I finish with a relic of another kind. The mighty forest giant now laid to rest and supplying nutrients and a home for many other creatures of the bush

I finish with a relic of another kind. The mighty forest giant now laid to rest and supplying nutrients and a home for many other creatures of the bush

After a 4 week absence from the “Weekly Photo Challenge” it is a good theme this week for me to show you a relic or two from Western Australia.

 

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Categories: Australia, Margaret River, photography, relic, weekly photo challenge, Western Australia | Tags: , , , , , | 18 Comments

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18 thoughts on “Weekly Photo Challenge : Relic

  1. Great selection of relics, and I enjoyed your words 🙂

    • Thanks Sue, it is good to be back in cyberspace again… 🙂

      • Isn’t it just…I was only absent for a week, and realised I did miss it – longer for you!

        • It certainly becomes a big part of my daily routine, better than watching telly. In Geraldton the house we cared for did not have a TV and we certainly did not miss it….

  2. Perfect girl day! Fascinating stuff. I love your perspective, it really makes me think.

  3. maamej

    The buildings are surprisingly well preserved, for nearly 100 years old. Love the moss-covered log at the end.

    • I am also surprised that they are still standing, maybe because they were on private land. But they are disintegrating fast.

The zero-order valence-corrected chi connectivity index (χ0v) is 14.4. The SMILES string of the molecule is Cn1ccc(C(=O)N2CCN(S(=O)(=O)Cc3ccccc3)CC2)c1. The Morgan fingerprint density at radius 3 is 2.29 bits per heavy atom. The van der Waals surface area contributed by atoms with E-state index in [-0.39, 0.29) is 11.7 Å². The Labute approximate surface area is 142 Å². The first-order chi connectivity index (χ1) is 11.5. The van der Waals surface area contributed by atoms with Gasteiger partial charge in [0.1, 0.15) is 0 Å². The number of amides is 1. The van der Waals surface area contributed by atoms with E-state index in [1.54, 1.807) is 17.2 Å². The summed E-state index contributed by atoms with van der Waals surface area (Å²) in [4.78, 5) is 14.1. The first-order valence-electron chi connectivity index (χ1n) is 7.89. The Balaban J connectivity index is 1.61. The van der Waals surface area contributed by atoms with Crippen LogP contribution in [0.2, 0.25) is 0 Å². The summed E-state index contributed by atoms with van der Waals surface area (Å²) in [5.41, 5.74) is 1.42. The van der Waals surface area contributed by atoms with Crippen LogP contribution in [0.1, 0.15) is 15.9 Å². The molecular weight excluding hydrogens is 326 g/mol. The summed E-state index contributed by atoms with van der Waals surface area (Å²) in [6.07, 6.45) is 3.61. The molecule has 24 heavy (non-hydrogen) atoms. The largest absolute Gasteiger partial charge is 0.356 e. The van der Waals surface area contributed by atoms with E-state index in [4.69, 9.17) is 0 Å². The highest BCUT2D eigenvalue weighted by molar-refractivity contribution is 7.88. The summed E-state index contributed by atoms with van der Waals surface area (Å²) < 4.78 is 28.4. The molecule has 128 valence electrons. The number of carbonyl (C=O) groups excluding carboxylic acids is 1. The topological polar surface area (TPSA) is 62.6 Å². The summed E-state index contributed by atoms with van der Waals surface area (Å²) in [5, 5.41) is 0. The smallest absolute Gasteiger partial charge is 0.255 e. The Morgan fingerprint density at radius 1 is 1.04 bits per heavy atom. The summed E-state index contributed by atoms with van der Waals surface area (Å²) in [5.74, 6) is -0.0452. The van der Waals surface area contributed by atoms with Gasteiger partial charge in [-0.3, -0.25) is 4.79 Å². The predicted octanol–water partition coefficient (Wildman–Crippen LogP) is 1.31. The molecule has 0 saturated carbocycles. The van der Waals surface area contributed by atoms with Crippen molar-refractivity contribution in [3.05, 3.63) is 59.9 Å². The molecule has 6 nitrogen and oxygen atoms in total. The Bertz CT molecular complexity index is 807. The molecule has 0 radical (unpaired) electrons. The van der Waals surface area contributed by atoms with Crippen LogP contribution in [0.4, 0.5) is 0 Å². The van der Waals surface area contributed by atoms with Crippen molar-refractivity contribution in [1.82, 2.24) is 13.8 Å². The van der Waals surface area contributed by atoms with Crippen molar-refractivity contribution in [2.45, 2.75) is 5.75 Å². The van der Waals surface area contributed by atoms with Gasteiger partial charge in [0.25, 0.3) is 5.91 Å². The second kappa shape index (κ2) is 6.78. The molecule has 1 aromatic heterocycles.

4. looks like a super fun day out pommel!! and thanks for dropping by my blog – I lit up when I saw your gravatar – woo hoo – welcome back.
    also, I enjoyed the whole flow of this post – the toast to friendship shot is a true treasure – and I like how you wrapped up the post with three differing paths – the trio at the end had a sort of life rhythm – like the straight bridge with depth that pulls you in with the strong rails – followed by the paved path that had the wave and inviting bends – with the trees and leaves – followed by the third one – and I like how you noted the benefits of this mighty tree now laid to rest – that was cool – but putting it into the feel of the other two “path” photos – it added to that path feel by offering us one more path option – the lighting in this tasty photo – with that soft green moss almost whispers of maybe finding a niche life path – or it just offers an alternative to the first two – instead of the straight and narrow bridge – and instead of the bends in the wavy paved path – we get this special feel to a path that could be all our own. well I think these three photos could be printed and hug together and called “pathways” or something like that – ha!

    oh – and enjoyed the mini history lesson you give – esp. to learn about a type 7 house and other little factoids.

    have a nice week dear Pomme – ❤ ❤ ❤

    ~signed…
    your "artistically inclined" amiga! (and thanks again for that cool adjective for me…)

    • G’day Yvette, I love it when you leave such insightful comments. It made me go back and re-look at those photos of the paths in the bush with a new eye and perspective. It is the artist in your soul that gives you a different way of seeing things, thank you for sharing your thoughts with me… 🙂 Ps I hope the weather is kind to you and you are enjoying your gardening…

  5. I’ve lived in buildings like that before, no power and outside loo. Good times, but I wouldn’t go back to that now! 😉